• High: Higher cost, need specific training to
learn, often customized.
PDA with organizing software
Text to speech software
Refreshable braille display
Eye-gaze computer access
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Where Are
Assistive Technology Devices?
• Low, mid, and high tech devices can be found:
– At common local stores (Home Depot, Staples)
– At specialized vendors (Maxi-Aids, Infogrip, Dynavox)
– In generic catalogs
– On the Internet
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Assistive Technology Services
• Evaluation for appropriate devices.
• Selection of the appropriate device.
• Coordination with service providers (e.g., therapists,
engineers).
• Training / technical assistance for the person and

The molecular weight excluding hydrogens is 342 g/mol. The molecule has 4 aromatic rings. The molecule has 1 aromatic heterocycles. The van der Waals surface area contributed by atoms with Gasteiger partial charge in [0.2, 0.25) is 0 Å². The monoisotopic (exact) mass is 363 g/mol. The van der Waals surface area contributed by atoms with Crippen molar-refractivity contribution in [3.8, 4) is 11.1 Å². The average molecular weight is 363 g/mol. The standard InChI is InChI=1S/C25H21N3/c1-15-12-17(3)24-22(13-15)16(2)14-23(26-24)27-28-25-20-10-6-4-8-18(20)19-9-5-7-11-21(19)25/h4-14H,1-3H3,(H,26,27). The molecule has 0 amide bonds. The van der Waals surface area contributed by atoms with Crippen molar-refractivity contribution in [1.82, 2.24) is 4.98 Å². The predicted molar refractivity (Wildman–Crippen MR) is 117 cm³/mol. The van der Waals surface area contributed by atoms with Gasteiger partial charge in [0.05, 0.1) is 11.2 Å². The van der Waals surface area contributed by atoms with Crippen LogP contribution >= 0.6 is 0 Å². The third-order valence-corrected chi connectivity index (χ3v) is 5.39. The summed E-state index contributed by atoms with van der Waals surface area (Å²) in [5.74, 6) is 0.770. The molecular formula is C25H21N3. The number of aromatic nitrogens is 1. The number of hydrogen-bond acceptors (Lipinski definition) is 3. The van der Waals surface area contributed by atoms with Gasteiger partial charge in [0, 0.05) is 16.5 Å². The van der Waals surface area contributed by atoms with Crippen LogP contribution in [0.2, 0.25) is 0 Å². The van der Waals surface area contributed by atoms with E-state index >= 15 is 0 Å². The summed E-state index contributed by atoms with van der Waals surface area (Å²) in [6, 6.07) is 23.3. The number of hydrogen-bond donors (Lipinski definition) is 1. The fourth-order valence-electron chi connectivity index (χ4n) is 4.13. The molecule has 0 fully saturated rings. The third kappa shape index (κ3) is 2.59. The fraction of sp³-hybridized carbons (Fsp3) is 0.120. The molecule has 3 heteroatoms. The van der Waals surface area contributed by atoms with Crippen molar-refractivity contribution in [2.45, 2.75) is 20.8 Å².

supporting individuals (e.g., personal assistants).
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Assistive Technology Specialists: A - O
•
•
•
•
•
•
•
•
•
Academic Specialist
Adaptive Driving Specialist (car and van)
Adaptive Microcomputer Specialist
Assistive Technology Specialist
Audiologist
Home Modifications Specialist
Learning Disabilities Specialist
Occupational Therapist
Orientation and Mobility Specialist
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Assistive Technology Specialists: P - Z
•
•
•
•
•
•
•
•
•
Physiatrist
Physical Therapist
Recreational Therapists
Rehabilitation Engineer / Fabricator
Sensory Aids Specialists
Specialized Career Evaluator
Speech Language Pathologist
Telecommunications Specialist
Vocational Rehabilitation Counselor
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Universal Design
• Universal design is the design of products and
environments to be usable by all people, to
the greatest extent possible, without the need
for adaptation or specialized design.
–Ron Mace (NCSU)
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The Principles of
Universal Design
•
•
•
•
•
•
•
Equitable use.
Flexibility in use.
Simple and intuitive.